11 December 2021, by Victoria Séveno

Calling all stargazers! No matter where in the Netherlands you are, turn your eyes to the sky this weekend or next week to get a glimpse of the Geminids meteor shower, which will peak on the night of December 13!

What are the Geminids and when can you see them?

Owing its name to the Gemini constellation, the Geminids are a definite highlight of the annual astronomical calendar, coming around every December and providing a meteoric feast for the eyes.

At its peak – between 3am and 4am on the morning of December 14 – you stand a chance of seeing around 120 meteors per hour! While your best chance of spotting the meteor shower is on Monday or Tuesday, you might not be willing to stay up that late on a weekday. No worries, you should be able to spot a meteor or two this weekend as the shower builds to its peak. 

Make sure you’re prepared and know what to look out for: the meteors tend to be bold, white, and quick. You won’t need any extra equipment for this shower, but experts advise setting aside at least an hour for stargazing in order to ensure your eyes have time to adapt to the darkness.

Keep your eyes peeled for Comet Leonard

Chances of being able to sit back and enjoy the Geminids meteor shower this year are looking fairly decent – so long as the Dutch weather plays ball! The weather forecast predicts temperatures should remain above freezing, even during the nights, ensuring you won’t be too cold if spending the night out of doors. There also isn’t too much rain on the cards (fingers crossed that doesn’t change!), but there could be quite a lot of cloud cover, so bear in mind that the conditions may not be ideal – but that doesn’t mean you won’t see anything!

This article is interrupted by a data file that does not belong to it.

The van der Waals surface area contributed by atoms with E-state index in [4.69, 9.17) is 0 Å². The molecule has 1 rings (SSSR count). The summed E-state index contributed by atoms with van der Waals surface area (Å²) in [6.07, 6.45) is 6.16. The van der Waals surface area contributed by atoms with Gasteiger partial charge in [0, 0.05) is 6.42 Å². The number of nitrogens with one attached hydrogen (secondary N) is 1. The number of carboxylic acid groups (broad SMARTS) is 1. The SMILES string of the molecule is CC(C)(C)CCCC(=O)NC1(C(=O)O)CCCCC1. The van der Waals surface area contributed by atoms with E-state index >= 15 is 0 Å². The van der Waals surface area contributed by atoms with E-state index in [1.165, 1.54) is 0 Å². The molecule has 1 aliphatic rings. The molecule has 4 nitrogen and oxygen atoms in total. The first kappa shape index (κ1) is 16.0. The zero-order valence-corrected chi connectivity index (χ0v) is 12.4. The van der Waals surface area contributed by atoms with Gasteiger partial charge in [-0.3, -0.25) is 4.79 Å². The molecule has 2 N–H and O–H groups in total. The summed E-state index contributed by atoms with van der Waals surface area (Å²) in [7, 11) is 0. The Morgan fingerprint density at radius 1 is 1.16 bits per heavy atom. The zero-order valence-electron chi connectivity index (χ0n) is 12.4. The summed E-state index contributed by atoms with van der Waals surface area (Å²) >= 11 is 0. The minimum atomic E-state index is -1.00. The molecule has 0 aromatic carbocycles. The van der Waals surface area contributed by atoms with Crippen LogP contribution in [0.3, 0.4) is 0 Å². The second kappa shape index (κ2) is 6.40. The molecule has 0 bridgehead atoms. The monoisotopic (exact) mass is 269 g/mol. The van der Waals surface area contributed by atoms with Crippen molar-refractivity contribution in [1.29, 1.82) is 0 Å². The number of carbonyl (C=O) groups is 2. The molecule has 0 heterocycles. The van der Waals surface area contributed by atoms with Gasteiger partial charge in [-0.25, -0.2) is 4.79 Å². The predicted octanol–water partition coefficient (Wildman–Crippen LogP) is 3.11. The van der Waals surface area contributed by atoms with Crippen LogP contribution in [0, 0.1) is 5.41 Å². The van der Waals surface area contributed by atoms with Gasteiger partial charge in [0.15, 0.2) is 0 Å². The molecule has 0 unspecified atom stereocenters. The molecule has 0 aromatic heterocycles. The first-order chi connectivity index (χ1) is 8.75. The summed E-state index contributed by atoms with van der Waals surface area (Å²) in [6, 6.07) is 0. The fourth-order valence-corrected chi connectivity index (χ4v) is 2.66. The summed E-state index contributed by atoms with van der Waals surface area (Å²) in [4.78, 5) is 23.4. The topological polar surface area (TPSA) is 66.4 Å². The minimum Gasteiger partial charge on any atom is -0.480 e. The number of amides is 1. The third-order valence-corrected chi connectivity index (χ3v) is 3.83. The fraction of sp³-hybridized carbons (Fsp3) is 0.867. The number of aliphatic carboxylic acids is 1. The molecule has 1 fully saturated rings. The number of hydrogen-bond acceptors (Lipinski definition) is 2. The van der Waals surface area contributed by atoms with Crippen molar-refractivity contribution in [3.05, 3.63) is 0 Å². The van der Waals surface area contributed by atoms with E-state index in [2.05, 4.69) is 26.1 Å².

To be in with an even better chance of seeing the shower in all its glory, try to head out of the city and find somewhere that doesn’t have too much light pollution. If you act fast, you could be in for an extra treat this year as, for the next few days, Comet Leonard will also be visible from the Netherlands. Grab your binoculars and head out in the morning or in the evening to catch a glimpse of this comet before it disappears forever on January 3!

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